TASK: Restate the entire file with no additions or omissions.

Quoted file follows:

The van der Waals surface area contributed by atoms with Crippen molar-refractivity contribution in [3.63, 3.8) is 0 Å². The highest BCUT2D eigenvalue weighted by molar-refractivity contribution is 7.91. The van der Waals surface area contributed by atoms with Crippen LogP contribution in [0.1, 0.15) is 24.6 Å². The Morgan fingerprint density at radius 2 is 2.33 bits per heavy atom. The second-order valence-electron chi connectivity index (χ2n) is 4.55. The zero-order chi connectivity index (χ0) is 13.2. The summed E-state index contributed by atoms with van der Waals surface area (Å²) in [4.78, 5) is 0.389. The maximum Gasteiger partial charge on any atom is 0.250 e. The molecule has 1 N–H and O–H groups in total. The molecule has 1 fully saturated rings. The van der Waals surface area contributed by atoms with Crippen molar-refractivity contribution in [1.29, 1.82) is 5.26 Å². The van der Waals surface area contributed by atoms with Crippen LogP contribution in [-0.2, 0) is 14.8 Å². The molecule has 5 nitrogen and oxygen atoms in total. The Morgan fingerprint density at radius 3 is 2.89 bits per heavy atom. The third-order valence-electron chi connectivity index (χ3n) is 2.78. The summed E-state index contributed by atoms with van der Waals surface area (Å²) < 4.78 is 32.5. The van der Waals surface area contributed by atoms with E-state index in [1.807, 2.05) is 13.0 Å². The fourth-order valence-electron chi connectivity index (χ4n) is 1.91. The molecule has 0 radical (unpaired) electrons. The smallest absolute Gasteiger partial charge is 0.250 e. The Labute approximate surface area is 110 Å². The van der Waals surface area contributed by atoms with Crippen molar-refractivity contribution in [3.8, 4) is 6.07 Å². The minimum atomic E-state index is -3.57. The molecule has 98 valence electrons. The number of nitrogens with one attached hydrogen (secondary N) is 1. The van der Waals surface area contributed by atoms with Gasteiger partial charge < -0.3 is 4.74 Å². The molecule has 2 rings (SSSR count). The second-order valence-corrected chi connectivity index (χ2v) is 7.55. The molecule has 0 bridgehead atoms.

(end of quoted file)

The van der Waals surface area contributed by atoms with Crippen molar-refractivity contribution in [3.63, 3.8) is 0 Å². The highest BCUT2D eigenvalue weighted by molar-refractivity contribution is 7.91. The van der Waals surface area contributed by atoms with Crippen LogP contribution in [0.1, 0.15) is 24.6 Å². The Morgan fingerprint density at radius 2 is 2.33 bits per heavy atom. The second-order valence-electron chi connectivity index (χ2n) is 4.55. The zero-order chi connectivity index (χ0) is 13.2. The summed E-state index contributed by atoms with van der Waals surface area (Å²) in [4.78, 5) is 0.389. The maximum Gasteiger partial charge on any atom is 0.250 e. The molecule has 1 N–H and O–H groups in total. The molecule has 1 fully saturated rings. The van der Waals surface area contributed by atoms with Crippen molar-refractivity contribution in [1.29, 1.82) is 5.26 Å². The van der Waals surface area contributed by atoms with Crippen LogP contribution in [-0.2, 0) is 14.8 Å². The molecule has 5 nitrogen and oxygen atoms in total. The Morgan fingerprint density at radius 3 is 2.89 bits per heavy atom. The third-order valence-electron chi connectivity index (χ3n) is 2.78. The summed E-state index contributed by atoms with van der Waals surface area (Å²) < 4.78 is 32.5. The van der Waals surface area contributed by atoms with E-state index in [1.807, 2.05) is 13.0 Å². The fourth-order valence-electron chi connectivity index (χ4n) is 1.91. The molecule has 0 radical (unpaired) electrons. The smallest absolute Gasteiger partial charge is 0.250 e. The Labute approximate surface area is 110 Å². The van der Waals surface area contributed by atoms with Crippen molar-refractivity contribution in [3.8, 4) is 6.07 Å². The minimum atomic E-state index is -3.57. The molecule has 98 valence electrons. The number of nitrogens with one attached hydrogen (secondary N) is 1. The van der Waals surface area contributed by atoms with Gasteiger partial charge < -0.3 is 4.74 Å². The molecule has 2 rings (SSSR count). The second-order valence-corrected chi connectivity index (χ2v) is 7.55. The molecule has 0 bridgehead atoms.